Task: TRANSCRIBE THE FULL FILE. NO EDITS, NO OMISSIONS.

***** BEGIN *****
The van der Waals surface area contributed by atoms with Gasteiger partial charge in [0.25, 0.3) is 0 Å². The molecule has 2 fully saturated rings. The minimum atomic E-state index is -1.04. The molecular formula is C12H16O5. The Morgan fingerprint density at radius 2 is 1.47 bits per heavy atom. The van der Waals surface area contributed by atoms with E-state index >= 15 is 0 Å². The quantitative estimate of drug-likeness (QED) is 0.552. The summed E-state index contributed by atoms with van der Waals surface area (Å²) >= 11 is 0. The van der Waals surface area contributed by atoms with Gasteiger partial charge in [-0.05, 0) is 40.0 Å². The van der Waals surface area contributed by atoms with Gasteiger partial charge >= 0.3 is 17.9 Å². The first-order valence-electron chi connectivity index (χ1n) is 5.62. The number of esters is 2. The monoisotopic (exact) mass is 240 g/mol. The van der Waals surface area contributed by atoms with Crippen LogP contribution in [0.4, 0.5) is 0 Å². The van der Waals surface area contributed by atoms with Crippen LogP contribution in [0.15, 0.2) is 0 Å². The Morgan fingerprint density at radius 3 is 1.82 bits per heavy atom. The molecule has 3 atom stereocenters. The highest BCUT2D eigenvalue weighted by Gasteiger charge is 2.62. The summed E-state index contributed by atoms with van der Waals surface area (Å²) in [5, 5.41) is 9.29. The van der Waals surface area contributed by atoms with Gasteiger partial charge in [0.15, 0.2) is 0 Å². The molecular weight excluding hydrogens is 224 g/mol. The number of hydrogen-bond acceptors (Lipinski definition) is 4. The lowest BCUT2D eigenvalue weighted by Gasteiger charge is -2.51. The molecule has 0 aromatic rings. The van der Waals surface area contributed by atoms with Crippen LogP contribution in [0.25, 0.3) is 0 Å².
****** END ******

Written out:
The van der Waals surface area contributed by atoms with Gasteiger partial charge in [0.25, 0.3) is 0 Å². The molecule has 2 fully saturated rings. The minimum atomic E-state index is -1.04. The molecular formula is C12H16O5. The Morgan fingerprint density at radius 2 is 1.47 bits per heavy atom. The van der Waals surface area contributed by atoms with E-state index >= 15 is 0 Å². The quantitative estimate of drug-likeness (QED) is 0.552. The summed E-state index contributed by atoms with van der Waals surface area (Å²) >= 11 is 0. The van der Waals surface area contributed by atoms with Gasteiger partial charge in [-0.05, 0) is 40.0 Å². The van der Waals surface area contributed by atoms with Gasteiger partial charge >= 0.3 is 17.9 Å². The first-order valence-electron chi connectivity index (χ1n) is 5.62. The number of esters is 2. The monoisotopic (exact) mass is 240 g/mol. The van der Waals surface area contributed by atoms with Crippen LogP contribution in [0.4, 0.5) is 0 Å². The van der Waals surface area contributed by atoms with Crippen LogP contribution in [0.15, 0.2) is 0 Å². The Morgan fingerprint density at radius 3 is 1.82 bits per heavy atom. The molecule has 3 atom stereocenters. The highest BCUT2D eigenvalue weighted by Gasteiger charge is 2.62. The summed E-state index contributed by atoms with van der Waals surface area (Å²) in [5, 5.41) is 9.29. The van der Waals surface area contributed by atoms with Gasteiger partial charge in [0.15, 0.2) is 0 Å². The molecular weight excluding hydrogens is 224 g/mol. The number of hydrogen-bond acceptors (Lipinski definition) is 4. The lowest BCUT2D eigenvalue weighted by Gasteiger charge is -2.51. The molecule has 0 aromatic rings. The van der Waals surface area contributed by atoms with Crippen LogP contribution in [0.25, 0.3) is 0 Å².